Leader of the House of Commons. "I recognized no less a personage than Lord Estair, Leader of the House of Commons." The actual leader of the House of Commons in 1917 was Andrew Bonar Law.
Portiére. "Behind a portiére in Mr. Davenheim's study stands a safe..." A curtain hung over a door or doorway.
"Pas de finesse, seulment de l'audace!" Literally "No finesse, only the audacity." Poirot was getting dissatisfied and restless in " The Veiled Lady" because the criminals of England are no longer trying to outwit him. They commit blatant crimes without even trying to cover their tracks - they are shameless without being skillful or clever.
Sapastri. Poirot says: "Ah, sapistri, is Hercule Poirot to be beaten?" in "The Veiled Lady." French slang, similar to English "Good heavens."
New Woman. "I am not a great admirer of the so-called New Woman myself, and, in spite of her good looks, I was not particularly prepossessed in her favor." Henry James coined the term "the new woman;" essentially she's the early feminist who works outside the home for a living and has gone to school beyond elementary education. While Hastings makes his feeling clear about a "new woman" client in "The Case of the Missing Will," I wonder if he's parroting Agatha Christie's views, or she puts these words in his mouth to form his character as an old fashioned conservative?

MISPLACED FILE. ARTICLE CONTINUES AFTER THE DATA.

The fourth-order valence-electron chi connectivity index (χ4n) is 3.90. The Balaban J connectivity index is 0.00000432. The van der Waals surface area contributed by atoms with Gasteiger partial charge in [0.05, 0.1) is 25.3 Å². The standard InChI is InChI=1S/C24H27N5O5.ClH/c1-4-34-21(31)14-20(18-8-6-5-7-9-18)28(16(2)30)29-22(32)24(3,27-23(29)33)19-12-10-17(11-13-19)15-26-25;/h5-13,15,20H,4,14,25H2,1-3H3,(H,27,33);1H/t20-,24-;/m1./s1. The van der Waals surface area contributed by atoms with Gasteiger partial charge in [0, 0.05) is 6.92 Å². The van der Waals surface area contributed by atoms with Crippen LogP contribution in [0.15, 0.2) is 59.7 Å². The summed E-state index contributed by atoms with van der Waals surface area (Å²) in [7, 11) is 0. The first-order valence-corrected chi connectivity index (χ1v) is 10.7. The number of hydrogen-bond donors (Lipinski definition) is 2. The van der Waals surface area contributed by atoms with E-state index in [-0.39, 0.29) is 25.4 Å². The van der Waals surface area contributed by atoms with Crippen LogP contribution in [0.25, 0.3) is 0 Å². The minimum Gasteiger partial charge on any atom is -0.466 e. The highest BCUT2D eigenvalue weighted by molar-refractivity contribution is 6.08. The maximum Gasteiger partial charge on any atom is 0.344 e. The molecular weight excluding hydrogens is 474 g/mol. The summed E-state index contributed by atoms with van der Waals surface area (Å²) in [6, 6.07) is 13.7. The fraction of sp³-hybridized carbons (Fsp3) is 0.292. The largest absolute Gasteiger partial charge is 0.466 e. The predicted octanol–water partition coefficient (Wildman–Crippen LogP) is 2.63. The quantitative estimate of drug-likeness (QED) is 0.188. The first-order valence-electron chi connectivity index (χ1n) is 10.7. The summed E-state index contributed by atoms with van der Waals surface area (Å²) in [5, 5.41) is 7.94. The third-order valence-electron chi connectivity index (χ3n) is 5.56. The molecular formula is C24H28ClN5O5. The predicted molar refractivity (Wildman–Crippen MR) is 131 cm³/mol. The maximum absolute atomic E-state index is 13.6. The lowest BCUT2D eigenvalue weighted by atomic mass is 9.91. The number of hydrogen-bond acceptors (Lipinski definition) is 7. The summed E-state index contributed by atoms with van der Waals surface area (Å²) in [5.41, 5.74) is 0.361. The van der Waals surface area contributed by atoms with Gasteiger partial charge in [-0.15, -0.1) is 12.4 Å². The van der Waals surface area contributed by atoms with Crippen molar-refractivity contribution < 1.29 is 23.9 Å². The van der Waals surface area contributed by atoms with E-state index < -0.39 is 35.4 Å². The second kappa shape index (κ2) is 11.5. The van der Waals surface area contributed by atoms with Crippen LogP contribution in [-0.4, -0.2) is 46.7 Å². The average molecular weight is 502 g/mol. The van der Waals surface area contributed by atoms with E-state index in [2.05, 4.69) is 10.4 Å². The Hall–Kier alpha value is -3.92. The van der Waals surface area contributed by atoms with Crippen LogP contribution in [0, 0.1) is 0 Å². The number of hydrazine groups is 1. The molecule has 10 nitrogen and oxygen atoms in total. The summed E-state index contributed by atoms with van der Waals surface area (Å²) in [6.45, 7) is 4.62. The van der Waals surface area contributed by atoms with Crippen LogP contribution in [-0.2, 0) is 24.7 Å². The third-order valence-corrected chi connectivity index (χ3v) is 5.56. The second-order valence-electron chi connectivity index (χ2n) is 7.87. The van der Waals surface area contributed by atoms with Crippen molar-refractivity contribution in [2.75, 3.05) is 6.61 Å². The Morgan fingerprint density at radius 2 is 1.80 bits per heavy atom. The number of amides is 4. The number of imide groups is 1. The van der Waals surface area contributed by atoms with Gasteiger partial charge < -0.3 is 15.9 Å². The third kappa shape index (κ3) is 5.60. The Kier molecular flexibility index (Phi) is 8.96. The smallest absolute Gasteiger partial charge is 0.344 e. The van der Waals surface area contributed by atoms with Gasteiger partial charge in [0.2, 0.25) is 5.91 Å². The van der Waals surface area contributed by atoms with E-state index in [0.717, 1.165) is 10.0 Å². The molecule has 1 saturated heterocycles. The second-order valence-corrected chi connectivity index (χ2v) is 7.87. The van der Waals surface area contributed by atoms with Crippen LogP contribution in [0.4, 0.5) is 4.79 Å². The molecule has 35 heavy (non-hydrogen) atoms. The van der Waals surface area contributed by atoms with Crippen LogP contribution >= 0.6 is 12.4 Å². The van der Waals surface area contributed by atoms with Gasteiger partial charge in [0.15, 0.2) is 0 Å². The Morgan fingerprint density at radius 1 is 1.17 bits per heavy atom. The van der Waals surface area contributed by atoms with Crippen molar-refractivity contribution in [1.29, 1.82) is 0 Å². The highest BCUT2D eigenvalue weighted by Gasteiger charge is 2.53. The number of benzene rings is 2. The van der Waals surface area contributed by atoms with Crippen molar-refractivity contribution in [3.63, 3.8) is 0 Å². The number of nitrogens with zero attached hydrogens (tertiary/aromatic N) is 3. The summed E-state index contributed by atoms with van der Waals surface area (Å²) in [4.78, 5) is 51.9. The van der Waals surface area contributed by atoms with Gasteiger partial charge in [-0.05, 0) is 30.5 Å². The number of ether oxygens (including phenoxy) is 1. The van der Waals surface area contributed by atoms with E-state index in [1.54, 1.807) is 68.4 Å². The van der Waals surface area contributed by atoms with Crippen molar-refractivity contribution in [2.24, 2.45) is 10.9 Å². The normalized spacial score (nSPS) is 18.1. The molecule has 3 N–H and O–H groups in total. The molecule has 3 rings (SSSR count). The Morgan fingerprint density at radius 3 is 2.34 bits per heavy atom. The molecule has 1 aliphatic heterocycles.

My rating: 2 of 5 stars
This is one of Agatha Christie's early Poirot books (only the third one), and one of the weakest. Hastings is a tiresome sidekick - thank goodness Christie eventually dumps him; in these stories, Poirot has his usual confidence, but he isn't as developed as he later becomes (he's not so fussy as the Poirot of Evil Under the Sun, for example). The stories aren't particularly interesting if you are trying to outwit Poirot either; most of the time, he's kept back information from us until the big reveal, making it nearly impossible to solve the case with him (something I enjoy doing, at least). Poirot Investigates is certainly not the place to start if you're dipping into the Christie pool; I can imagine people starting here and never returning. As with all books of short stories, some are better than others; in this case, the first stories in the book seem to be best, saving the mediocre ones until the end. Good in a pinch, but if you have a choice, try another Christie.